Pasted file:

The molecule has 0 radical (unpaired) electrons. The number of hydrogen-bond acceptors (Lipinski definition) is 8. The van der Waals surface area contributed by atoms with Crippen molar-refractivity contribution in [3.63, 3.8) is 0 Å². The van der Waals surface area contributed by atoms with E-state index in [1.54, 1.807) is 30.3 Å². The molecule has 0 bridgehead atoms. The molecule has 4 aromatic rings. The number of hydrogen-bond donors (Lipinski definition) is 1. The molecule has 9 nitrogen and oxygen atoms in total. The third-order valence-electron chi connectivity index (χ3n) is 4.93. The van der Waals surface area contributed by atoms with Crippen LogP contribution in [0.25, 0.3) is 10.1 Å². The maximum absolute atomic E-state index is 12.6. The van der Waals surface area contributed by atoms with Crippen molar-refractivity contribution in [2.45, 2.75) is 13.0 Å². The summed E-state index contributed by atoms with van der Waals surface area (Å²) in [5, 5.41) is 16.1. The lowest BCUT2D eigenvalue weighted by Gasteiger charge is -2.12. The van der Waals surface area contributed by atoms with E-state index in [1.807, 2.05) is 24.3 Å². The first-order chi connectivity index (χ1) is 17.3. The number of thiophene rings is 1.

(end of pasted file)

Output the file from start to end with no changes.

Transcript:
The molecule has 0 radical (unpaired) electrons. The number of hydrogen-bond acceptors (Lipinski definition) is 8. The van der Waals surface area contributed by atoms with Crippen molar-refractivity contribution in [3.63, 3.8) is 0 Å². The van der Waals surface area contributed by atoms with E-state index in [1.54, 1.807) is 30.3 Å². The molecule has 0 bridgehead atoms. The molecule has 4 aromatic rings. The number of hydrogen-bond donors (Lipinski definition) is 1. The molecule has 9 nitrogen and oxygen atoms in total. The third-order valence-electron chi connectivity index (χ3n) is 4.93. The van der Waals surface area contributed by atoms with Crippen LogP contribution in [0.25, 0.3) is 10.1 Å². The maximum absolute atomic E-state index is 12.6. The van der Waals surface area contributed by atoms with Crippen molar-refractivity contribution in [2.45, 2.75) is 13.0 Å². The summed E-state index contributed by atoms with van der Waals surface area (Å²) in [5, 5.41) is 16.1. The lowest BCUT2D eigenvalue weighted by Gasteiger charge is -2.12. The van der Waals surface area contributed by atoms with E-state index in [1.807, 2.05) is 24.3 Å². The first-order chi connectivity index (χ1) is 17.3. The number of thiophene rings is 1.